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Your Guide to Budgeting in College (And Yes, You Can Still Get Starbs)

Money. It is not an easy thing to manage, especially in college. There are so many expenses, ranging from essentials like books to things like Sunday brunch. Everyone loves making the microwave mac and cheese joke, and it seems like more times than not we’re stuck with three dollars in our bank accounts. Whether you work multiple jobs or only have a bit of spending cash, budgeting is essential. 

Creating one that works isn’t easy. It seems like every piece of advice says “if you don’t stop buying Starbucks, you can’t buy a house.” That isn’t true, and cutting off the things you love will only lead to you breaking this said budget. The key is to create a sustainable plan, one that makes sense and that you like. As someone who has overspent one too many times, I’ve been forced to learn how to manage my money. I’m here to tell you all of the things you need to know, so you don’t also have to learn the hard way. Let’s get to it.

Figure out how much you’re working with, and for how long.

First and foremost, you have to know how much money you have. I like to do this monthly, and I plan out all of my expenses every month. I get paid bi-weekly, so when planning out my total I also factor this in. If you don’t have a job or your payment schedule is different, this might not apply. You can also do this weekly. You can do what works best, as long as you’re aware of how much money you have. 

Write out all of your expenses. 

Groceries, your phone bill, sushi, toothpaste, Spotify, everything. Be detailed. Do not leave anything out, because that is how bad habits get started. You do not have to give up the things you love. In fact, you shouldn’t. If you do, you’re going to give up the budget you worked hard on and that would put you back to square one.

After you write everything down, add up your total. Then, take the number from step one, and subtract this one from it (this is called your net cash flow). If the number you have left is one you’re okay with, you’re good. If not, it’s important to rethink, and maybe get rid of the expenses you can eliminate. For me, my daily coffee, eating out less, and sticking to generic brands at the grocery store, help the most. Once you’ve gotten to a place you like, sticking to it is the next step. 

Open a savings account.

I could talk about the value of having a savings account all day long. By having money in one, you are less likely to overspend because it’s not easily accessible to you. Of course, this only works if you actually have money in it, which brings me to tip 3.5: decide how much and how often you’re going to deposit money into your savings account. Decide what is feasible, so you can stick to it. I do 90% of every paycheck, but you could do a different amount, simply add extra cash, birthday money, etc. A good benchmark is 10-15% of your paycheck should go into savings, a retirement account, an emergency fund, etc. Again, the key is to find something you can actually keep up with. 

Be mindful of your spending.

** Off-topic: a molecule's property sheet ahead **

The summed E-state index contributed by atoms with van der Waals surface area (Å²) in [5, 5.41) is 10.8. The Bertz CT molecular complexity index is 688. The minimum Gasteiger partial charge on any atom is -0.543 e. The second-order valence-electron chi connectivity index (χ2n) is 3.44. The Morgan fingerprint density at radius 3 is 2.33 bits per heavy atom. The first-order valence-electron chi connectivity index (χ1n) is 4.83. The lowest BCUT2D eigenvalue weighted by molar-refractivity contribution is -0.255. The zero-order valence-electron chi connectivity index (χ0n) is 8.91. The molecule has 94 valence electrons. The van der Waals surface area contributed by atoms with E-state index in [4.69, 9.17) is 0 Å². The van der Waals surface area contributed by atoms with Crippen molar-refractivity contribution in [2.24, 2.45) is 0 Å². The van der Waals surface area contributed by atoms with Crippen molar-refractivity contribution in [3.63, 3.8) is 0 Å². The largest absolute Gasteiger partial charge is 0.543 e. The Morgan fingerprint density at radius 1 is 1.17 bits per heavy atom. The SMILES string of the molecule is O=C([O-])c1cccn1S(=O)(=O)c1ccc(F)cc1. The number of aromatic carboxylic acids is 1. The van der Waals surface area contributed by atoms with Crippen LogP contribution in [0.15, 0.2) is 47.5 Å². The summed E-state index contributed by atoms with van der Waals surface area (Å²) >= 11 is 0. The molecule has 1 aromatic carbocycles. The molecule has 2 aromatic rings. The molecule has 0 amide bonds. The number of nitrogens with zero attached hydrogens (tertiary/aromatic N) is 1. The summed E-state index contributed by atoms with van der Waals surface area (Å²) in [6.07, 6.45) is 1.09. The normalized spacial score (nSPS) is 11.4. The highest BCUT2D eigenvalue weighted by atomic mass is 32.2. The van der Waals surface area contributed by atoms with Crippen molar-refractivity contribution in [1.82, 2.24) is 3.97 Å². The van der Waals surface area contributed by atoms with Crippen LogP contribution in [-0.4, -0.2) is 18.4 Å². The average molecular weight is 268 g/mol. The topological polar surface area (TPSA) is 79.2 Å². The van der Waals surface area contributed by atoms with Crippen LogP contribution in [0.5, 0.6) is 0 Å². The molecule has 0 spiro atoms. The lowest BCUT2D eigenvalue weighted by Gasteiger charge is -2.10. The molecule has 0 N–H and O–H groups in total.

With most of our world being online, it’s so easy to buy things. “Add to cart,” Apple Pay, and “discount code in my bio” are my biggest enemies. So many cool gadgets make their way on my FYP, and before I know it I’ve bought an avocado slicer (hello, what about the rainbow knives I bought last week?). Buying what I wanted, rather than what I needed, definitely got me into some financial trouble in a not-so-distant past.

To fix this, I started to ask myself some questions: 

  • “Do I really need this?”
  • “Can I see myself using this often?”
  • “Is the price reflective of its value?”
  • “Will I still find this interesting three months from now?” 
  • “How do I benefit from this purchase?”
  • “Will I regret this purchase?”

All of these are questions I ask myself before I buy anything. If I am satisfied with my answers, I go ahead with my purchase. If I’m not, I don’t get it.

Set boundaries with yourself.

The first place your money should go is where it needs to. We all have essential expenses, and those should be the priority. That doesn’t mean you have to give them up. Warren Buffet said, “Do not save what is left after spending, but spend what is left after saving.” That is the exact principle here, so do with that what you will.

To make it easier to actually put this into practice, I have started to create rules for myself. I used to pay for several subscription services, but I’ve given them all up, except Netflix so I can get my coffee instead. I also love makeup, so I treat myself to an eyeshadow palette if I spent less than intended during a given month. This not only prevents me from overspending since I’m not restricting myself, it motivates me to spend even less because I know something will come out of it. 

Spending money does not have to be an internal battle. Budgeting is something that helps make that journey a little easy. It’s difficult not to get caught up in the idea that budgeting is all or nothing, so it’s crucial to create a flexible plan that you’re happy with. That way, you can stick to it while giving yourself the leeway to get what you want and still pay for the things you need to. It’s all about balance.

Ella Salazar

CU Boulder '23

Ella is majoring in International Affairs with minors in journalism and communications. She loves books, makeup, and good food. In her free time she likes to find new coffee shops, watch movies, and travel.
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